Zombies are the leftover meatloaf of video game premises. You typically know what to expect when you play a zombie game, and it feels like nothing new has been done with the recipe for ages. Thunder Game Works, the studio behind the much-loved strategy game Trenches, has a new idea for the undead: get a big huge zombie to whip little zombies at invaders, and call the game GibsNGlory. Hey, we can dig it (hah, ‘dig it!’). Unfortunately, the gameplay in GibsNGlory lurches and moans like a dybbuk.
Like Trenches, GibsNGlory takes place during the Great War. You are a gigantic zombie, and you live on the left side of the screen. A constant stream of British soldiers pours in from the right side. To stop them, you need to reach into the ground to pull up lesser zombies and lob them at the Brits. There are several types of zombies, and each one comes with a specialty: a regular zombie blows a hole in the terrain, a fire zombie erects a barrier of flames wherever it lands, and the gas zombie–well, let’s just say that when a zombie with a distended belly explodes, you don’t want to be anywhere in the neighborhood.
“Hold on, I got something for ya.”
After you dig up a zombie, you slide your finger forward to determine the power and height of your throw (basically, the opposite of Angry Birds’ famous ‘pull back’ method). While the slide-forward control method helps separate GibsNGlory from its feathery brethren, it makes it difficult to determine just how much muscle you’re putting into a shot. Worse, each level is several screens long, which makes it hard to judge where to throw your zombie pals. The miniscule map at the top corner of the playfield isn’t much help.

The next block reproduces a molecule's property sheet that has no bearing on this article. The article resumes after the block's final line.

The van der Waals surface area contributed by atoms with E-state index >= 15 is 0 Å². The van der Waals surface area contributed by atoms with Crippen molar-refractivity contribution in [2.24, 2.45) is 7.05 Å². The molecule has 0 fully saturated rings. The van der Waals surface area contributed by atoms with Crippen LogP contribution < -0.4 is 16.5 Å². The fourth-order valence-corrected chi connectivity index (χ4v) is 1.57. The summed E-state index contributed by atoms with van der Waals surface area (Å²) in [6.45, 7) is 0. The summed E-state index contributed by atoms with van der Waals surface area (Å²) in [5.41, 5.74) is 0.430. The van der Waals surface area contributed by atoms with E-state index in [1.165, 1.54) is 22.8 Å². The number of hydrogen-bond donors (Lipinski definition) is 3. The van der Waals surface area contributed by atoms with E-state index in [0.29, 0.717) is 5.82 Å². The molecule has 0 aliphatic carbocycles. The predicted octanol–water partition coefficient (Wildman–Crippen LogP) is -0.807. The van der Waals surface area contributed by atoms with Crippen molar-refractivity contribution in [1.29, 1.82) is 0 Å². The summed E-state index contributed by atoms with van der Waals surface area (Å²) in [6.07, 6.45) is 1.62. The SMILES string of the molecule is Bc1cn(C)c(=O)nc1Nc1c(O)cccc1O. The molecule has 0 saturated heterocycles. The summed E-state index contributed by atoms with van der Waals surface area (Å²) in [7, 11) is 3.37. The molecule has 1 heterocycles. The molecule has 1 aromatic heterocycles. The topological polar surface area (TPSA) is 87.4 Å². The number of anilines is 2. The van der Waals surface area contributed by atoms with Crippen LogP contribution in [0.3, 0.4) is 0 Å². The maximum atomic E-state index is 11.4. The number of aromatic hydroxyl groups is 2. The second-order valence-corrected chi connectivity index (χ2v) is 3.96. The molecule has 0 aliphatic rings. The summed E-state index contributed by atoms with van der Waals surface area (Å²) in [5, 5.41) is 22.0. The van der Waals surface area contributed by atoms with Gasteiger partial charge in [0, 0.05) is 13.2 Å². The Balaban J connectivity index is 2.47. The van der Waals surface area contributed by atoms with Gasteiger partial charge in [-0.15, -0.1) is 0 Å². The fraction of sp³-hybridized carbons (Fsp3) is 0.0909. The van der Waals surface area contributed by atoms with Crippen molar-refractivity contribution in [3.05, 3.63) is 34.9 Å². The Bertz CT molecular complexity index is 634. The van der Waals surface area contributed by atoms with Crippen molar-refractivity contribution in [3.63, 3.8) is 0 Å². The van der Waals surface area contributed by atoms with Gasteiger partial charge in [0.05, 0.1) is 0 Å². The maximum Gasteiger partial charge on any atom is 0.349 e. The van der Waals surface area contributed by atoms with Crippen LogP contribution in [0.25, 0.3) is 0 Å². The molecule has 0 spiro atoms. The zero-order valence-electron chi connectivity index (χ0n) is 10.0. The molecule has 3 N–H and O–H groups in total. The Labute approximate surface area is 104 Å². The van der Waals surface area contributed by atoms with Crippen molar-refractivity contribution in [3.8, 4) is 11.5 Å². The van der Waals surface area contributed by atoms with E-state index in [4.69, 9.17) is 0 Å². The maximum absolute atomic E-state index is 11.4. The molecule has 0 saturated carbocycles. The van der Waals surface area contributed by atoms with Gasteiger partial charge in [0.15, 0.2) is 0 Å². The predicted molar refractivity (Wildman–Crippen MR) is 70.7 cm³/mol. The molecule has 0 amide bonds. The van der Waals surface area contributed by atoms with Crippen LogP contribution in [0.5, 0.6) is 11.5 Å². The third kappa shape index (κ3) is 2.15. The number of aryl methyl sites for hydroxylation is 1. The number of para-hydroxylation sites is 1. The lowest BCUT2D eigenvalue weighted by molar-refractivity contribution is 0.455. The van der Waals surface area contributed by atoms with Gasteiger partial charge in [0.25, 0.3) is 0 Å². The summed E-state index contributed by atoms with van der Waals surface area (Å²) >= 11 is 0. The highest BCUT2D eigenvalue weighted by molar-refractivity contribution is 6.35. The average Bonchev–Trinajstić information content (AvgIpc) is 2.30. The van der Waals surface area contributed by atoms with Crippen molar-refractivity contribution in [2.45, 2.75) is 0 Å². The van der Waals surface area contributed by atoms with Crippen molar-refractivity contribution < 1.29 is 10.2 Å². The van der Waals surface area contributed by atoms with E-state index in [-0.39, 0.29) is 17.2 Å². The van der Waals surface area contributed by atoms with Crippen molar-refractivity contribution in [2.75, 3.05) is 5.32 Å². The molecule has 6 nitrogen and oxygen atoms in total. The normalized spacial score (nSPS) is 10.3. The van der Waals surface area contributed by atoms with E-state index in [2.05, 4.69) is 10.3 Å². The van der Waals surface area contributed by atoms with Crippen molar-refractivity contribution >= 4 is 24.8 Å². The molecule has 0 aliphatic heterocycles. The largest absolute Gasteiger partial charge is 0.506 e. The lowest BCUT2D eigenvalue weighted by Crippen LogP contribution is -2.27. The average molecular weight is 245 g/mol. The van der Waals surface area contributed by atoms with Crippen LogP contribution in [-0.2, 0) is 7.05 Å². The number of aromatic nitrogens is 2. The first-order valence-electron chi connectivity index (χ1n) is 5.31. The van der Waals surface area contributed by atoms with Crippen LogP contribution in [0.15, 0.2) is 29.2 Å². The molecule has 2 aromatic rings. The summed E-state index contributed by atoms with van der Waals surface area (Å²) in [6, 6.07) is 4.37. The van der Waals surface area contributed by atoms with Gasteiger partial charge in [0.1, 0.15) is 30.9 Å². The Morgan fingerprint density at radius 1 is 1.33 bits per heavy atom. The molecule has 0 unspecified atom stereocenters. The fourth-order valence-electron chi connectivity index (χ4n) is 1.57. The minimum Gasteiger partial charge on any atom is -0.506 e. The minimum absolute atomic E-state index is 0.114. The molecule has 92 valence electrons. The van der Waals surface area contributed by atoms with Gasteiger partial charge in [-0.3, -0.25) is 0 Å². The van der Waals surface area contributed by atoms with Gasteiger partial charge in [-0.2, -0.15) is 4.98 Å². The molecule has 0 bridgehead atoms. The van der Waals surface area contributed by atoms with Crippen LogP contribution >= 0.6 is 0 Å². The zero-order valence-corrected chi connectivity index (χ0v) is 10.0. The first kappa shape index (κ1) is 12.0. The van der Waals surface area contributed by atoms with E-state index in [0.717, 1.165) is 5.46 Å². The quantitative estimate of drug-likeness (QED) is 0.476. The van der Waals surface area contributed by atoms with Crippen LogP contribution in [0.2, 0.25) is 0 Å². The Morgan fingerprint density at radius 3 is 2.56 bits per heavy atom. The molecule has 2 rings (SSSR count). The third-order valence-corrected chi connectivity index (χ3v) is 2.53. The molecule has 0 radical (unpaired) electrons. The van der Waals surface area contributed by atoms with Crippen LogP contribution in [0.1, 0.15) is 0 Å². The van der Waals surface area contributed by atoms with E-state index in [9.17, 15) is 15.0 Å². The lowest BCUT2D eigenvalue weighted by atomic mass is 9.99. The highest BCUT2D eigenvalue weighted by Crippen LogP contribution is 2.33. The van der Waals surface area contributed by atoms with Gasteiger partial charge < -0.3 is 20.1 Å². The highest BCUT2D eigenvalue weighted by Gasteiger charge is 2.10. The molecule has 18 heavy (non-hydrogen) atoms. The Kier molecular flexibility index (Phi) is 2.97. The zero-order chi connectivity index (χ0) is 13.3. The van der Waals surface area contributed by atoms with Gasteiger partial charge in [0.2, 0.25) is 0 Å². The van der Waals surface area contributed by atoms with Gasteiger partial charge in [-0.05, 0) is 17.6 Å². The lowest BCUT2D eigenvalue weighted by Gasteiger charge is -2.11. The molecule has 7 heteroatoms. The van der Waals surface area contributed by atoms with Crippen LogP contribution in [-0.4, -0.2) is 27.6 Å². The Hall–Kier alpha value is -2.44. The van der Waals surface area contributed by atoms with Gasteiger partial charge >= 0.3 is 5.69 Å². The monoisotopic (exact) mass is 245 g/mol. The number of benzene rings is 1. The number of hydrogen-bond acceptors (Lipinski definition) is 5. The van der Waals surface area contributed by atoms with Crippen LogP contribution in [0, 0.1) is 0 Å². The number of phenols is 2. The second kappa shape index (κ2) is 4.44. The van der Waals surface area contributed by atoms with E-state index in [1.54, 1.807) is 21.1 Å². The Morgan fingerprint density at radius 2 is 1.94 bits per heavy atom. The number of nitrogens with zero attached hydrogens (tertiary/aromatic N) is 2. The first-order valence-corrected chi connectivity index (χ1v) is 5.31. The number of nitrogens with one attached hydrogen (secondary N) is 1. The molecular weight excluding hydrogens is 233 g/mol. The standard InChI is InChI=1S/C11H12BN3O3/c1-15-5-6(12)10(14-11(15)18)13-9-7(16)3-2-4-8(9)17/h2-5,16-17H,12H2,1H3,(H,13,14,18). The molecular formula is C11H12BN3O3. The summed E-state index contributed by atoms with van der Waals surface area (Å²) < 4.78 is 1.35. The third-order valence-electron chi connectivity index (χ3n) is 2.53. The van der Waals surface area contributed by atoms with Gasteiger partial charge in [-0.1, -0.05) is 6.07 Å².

Your zombie minions also lack a sense of weight, which makes breaking through obstacles and blowing up explosive barrels very frustrating. Going back to Angry Birds, there’s never any doubt which bird is suited for a demolition job. Black birds explode the heaviest barriers, Yellow birds slice through wood and stone, Blue birds are appropriate for small, scattered hits, and the Green toucans just suck. With GibsNGlory, it never seems to make a big difference which zombie you choose to throw at Her Majesty’s Royal Zombie Slayers.
When the moon hits your eye like a big pizza pie, that’s-a zombie.
Worst of all, when you do land a good hit, the game stutters or even stops for a few seconds. This proved a problem even on a fourth generation iPod Touch immediately following a reboot. What’s the point of wrecking stuff if you can’t watch concrete and body parts fly smoothly into the stratosphere?
GibsNGlory has a fun premise, and it comes from a team that knows its stuff. Sadly, it’s not an easy game to recommend. The App Store is brimming with amazing physics-based games, and GibsNGlory needs considerable fine-tuning before it can rank among the best.